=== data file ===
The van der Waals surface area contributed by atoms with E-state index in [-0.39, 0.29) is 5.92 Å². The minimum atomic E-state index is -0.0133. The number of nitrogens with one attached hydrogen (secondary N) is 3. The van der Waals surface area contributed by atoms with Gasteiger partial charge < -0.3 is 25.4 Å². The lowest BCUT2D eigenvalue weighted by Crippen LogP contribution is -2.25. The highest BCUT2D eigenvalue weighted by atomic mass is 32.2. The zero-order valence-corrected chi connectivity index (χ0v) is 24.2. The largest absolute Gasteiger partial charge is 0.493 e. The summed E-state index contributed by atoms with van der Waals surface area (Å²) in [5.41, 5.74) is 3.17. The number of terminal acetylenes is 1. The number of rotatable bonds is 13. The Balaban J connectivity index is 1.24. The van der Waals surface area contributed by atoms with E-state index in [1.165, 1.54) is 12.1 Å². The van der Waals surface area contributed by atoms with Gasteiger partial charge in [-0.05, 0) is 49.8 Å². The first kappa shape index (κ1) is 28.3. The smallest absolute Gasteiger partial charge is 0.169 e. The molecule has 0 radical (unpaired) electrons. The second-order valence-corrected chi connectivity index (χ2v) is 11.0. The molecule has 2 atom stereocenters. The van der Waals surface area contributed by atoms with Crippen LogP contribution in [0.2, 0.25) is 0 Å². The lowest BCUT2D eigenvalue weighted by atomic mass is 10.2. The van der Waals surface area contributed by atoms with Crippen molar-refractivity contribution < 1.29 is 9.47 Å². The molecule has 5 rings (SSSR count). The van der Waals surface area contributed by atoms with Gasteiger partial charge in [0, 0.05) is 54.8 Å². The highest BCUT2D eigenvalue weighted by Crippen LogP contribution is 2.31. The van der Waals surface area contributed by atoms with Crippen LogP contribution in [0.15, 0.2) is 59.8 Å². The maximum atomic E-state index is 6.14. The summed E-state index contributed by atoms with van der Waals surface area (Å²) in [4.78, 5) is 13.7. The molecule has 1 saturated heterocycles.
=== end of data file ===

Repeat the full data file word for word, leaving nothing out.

The van der Waals surface area contributed by atoms with E-state index in [-0.39, 0.29) is 5.92 Å². The minimum atomic E-state index is -0.0133. The number of nitrogens with one attached hydrogen (secondary N) is 3. The van der Waals surface area contributed by atoms with Gasteiger partial charge < -0.3 is 25.4 Å². The lowest BCUT2D eigenvalue weighted by Crippen LogP contribution is -2.25. The highest BCUT2D eigenvalue weighted by atomic mass is 32.2. The zero-order valence-corrected chi connectivity index (χ0v) is 24.2. The largest absolute Gasteiger partial charge is 0.493 e. The summed E-state index contributed by atoms with van der Waals surface area (Å²) in [5.41, 5.74) is 3.17. The number of terminal acetylenes is 1. The number of rotatable bonds is 13. The Balaban J connectivity index is 1.24. The van der Waals surface area contributed by atoms with E-state index in [1.165, 1.54) is 12.1 Å². The van der Waals surface area contributed by atoms with Gasteiger partial charge in [-0.05, 0) is 49.8 Å². The first kappa shape index (κ1) is 28.3. The smallest absolute Gasteiger partial charge is 0.169 e. The molecule has 0 radical (unpaired) electrons. The second-order valence-corrected chi connectivity index (χ2v) is 11.0. The molecule has 2 atom stereocenters. The van der Waals surface area contributed by atoms with Crippen LogP contribution in [0.2, 0.25) is 0 Å². The lowest BCUT2D eigenvalue weighted by atomic mass is 10.2. The van der Waals surface area contributed by atoms with Crippen molar-refractivity contribution < 1.29 is 9.47 Å². The molecule has 5 rings (SSSR count). The van der Waals surface area contributed by atoms with Gasteiger partial charge in [0, 0.05) is 54.8 Å². The highest BCUT2D eigenvalue weighted by Crippen LogP contribution is 2.31. The van der Waals surface area contributed by atoms with Crippen LogP contribution in [0.15, 0.2) is 59.8 Å². The maximum atomic E-state index is 6.14. The summed E-state index contributed by atoms with van der Waals surface area (Å²) in [4.78, 5) is 13.7. The molecule has 1 saturated heterocycles.